The College Guide has discussed the continuing fight over Obama’s proposed direct-lending program before. Lenders oppose the plan and have created an alternative proposal to keep the banks in the student lending business. Back in January the Congressional Budget Office estimated that the lenders’ Student Loan Community Proposal would save taxpayers $13 billion less over ten years than the Democrats’ plan to move all loans to direct lending.
Well that looked a little wrong. So everyone went back to work to come up with new calculations more amenable to Democrats, President Obama, the banks, and (presumably by extension) American taxpayers. And so, according to an article in the Chronicle of Higher Education:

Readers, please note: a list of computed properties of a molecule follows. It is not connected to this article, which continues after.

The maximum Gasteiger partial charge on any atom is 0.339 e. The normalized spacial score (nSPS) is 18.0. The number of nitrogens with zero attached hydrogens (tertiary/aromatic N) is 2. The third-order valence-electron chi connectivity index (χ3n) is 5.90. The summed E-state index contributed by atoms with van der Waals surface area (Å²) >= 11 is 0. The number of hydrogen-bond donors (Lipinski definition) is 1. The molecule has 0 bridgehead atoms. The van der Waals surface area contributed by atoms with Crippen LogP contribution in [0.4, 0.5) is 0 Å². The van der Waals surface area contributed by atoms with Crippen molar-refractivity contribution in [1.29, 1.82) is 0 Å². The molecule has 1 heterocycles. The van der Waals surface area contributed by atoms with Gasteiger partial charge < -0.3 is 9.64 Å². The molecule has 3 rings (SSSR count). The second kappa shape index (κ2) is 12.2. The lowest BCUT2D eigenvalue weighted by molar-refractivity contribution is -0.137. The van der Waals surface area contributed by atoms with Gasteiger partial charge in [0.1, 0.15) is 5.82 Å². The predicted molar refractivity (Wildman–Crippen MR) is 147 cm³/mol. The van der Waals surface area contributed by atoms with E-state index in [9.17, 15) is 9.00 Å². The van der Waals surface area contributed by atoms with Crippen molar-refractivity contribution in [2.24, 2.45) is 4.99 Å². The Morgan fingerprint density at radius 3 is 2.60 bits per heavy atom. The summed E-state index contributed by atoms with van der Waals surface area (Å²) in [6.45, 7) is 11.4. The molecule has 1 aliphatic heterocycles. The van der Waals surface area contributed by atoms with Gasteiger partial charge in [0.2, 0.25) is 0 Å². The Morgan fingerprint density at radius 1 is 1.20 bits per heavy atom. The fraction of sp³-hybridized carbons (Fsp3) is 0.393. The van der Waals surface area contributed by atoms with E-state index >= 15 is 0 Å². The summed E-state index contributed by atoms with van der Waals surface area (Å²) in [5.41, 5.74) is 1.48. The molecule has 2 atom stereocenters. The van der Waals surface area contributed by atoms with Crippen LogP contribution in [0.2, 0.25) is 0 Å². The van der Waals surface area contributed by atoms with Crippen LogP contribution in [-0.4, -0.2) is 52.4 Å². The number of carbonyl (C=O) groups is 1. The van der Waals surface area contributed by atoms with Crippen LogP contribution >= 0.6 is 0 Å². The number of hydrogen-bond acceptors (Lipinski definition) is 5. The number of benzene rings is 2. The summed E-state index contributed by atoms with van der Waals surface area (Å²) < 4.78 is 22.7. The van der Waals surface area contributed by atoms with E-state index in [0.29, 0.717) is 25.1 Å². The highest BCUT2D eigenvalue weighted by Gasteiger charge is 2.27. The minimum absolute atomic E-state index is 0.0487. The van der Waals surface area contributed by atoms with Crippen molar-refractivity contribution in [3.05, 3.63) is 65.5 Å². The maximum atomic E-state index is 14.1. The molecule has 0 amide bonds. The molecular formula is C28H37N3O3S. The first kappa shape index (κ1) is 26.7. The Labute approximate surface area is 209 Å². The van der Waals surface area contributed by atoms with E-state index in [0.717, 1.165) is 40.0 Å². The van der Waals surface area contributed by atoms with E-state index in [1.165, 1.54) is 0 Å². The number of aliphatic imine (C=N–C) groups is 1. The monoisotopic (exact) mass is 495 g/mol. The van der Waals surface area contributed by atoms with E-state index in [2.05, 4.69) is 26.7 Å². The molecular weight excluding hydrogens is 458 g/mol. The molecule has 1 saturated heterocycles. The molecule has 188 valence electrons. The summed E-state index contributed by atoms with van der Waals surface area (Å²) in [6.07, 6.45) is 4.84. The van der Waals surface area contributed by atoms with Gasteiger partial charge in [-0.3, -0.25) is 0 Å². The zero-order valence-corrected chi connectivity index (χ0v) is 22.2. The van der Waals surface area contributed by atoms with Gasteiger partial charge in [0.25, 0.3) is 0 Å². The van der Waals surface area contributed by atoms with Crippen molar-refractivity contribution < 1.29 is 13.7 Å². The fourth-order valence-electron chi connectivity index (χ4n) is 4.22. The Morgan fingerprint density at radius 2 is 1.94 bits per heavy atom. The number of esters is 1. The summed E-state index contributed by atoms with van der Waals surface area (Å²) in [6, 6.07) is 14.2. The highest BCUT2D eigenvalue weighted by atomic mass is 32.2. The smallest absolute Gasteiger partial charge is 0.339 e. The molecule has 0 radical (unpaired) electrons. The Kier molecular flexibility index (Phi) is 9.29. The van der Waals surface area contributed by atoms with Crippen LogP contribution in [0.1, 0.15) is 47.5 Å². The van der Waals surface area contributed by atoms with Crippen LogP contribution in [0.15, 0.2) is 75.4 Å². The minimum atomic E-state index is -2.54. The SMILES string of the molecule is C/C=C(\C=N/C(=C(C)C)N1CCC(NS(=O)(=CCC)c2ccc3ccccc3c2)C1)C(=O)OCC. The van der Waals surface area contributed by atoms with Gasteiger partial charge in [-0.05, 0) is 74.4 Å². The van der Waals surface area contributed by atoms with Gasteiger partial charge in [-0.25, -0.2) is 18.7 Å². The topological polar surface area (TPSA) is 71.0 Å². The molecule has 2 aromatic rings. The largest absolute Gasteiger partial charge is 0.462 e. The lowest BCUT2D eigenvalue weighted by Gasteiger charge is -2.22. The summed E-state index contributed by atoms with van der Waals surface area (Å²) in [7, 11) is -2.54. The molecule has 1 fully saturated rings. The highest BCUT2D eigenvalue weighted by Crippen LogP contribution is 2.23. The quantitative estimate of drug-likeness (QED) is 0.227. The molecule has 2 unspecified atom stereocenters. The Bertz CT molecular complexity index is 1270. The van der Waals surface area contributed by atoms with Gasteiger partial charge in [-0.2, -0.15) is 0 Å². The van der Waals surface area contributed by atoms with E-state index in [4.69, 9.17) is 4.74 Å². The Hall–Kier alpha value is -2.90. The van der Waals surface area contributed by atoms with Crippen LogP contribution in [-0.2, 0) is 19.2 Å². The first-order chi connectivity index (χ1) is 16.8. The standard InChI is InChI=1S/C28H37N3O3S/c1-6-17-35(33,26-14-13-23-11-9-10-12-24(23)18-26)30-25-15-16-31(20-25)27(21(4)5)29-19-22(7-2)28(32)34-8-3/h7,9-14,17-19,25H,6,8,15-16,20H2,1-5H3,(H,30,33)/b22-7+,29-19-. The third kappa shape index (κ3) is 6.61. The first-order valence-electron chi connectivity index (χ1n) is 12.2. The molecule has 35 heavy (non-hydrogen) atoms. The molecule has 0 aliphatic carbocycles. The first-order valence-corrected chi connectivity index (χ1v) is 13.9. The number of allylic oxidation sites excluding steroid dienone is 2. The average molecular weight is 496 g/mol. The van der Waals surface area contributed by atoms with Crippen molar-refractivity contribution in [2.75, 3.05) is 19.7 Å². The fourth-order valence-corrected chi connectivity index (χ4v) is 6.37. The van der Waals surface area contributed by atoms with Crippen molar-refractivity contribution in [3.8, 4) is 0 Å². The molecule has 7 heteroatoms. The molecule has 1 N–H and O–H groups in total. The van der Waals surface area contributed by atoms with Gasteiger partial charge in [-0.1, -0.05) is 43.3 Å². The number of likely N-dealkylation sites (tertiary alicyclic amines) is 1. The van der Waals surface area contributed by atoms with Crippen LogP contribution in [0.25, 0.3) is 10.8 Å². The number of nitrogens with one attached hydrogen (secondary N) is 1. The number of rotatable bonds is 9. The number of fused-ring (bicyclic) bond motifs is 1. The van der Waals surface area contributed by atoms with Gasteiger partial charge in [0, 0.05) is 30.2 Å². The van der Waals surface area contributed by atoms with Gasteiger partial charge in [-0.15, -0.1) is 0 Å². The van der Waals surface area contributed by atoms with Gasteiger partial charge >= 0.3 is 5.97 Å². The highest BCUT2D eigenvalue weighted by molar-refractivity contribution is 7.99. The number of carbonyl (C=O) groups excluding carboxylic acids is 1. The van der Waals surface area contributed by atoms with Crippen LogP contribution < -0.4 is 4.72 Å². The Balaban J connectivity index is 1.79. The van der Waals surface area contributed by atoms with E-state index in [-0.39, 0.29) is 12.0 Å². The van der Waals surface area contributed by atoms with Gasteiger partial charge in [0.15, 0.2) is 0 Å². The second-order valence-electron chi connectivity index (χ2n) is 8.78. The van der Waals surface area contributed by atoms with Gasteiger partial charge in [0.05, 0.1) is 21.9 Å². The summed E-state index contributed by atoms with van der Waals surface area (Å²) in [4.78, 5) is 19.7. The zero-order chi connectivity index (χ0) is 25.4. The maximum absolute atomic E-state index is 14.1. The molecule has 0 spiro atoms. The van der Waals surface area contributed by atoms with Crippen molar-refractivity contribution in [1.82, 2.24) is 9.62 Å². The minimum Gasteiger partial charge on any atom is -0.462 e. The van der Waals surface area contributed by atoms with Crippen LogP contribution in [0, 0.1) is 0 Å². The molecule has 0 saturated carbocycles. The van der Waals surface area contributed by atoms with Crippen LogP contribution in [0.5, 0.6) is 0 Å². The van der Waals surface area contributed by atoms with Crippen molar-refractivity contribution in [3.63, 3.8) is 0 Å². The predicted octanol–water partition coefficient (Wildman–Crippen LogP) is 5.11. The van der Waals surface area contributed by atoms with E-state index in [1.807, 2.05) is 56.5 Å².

The nonpartisan Congressional Budget Office, at the request of Democrats, made another review of the latest alternative the industry proposed to President Obama’s plan to end the bank-based loan program. And the budget office concluded the industry plan would save taxpayers about $8.5-billion less than would the Obama administration’s plan.
Well, $8.5 billion vs. $13 billion. I guess that’s progress.
The new estimate came from reconsidering how long student loan companies remain involved in providing student loans. The savings calculations are based on ten years or mere five years of bank involvement before the industry is finally eliminated from higher education.
Mark Kantrowitz of FinAid says the numbers don’t really matter, however. It’s not really money yet: “These figures are [just] the excuses needed to justify spending more money on student aid without having to raise taxes or cut other programs.”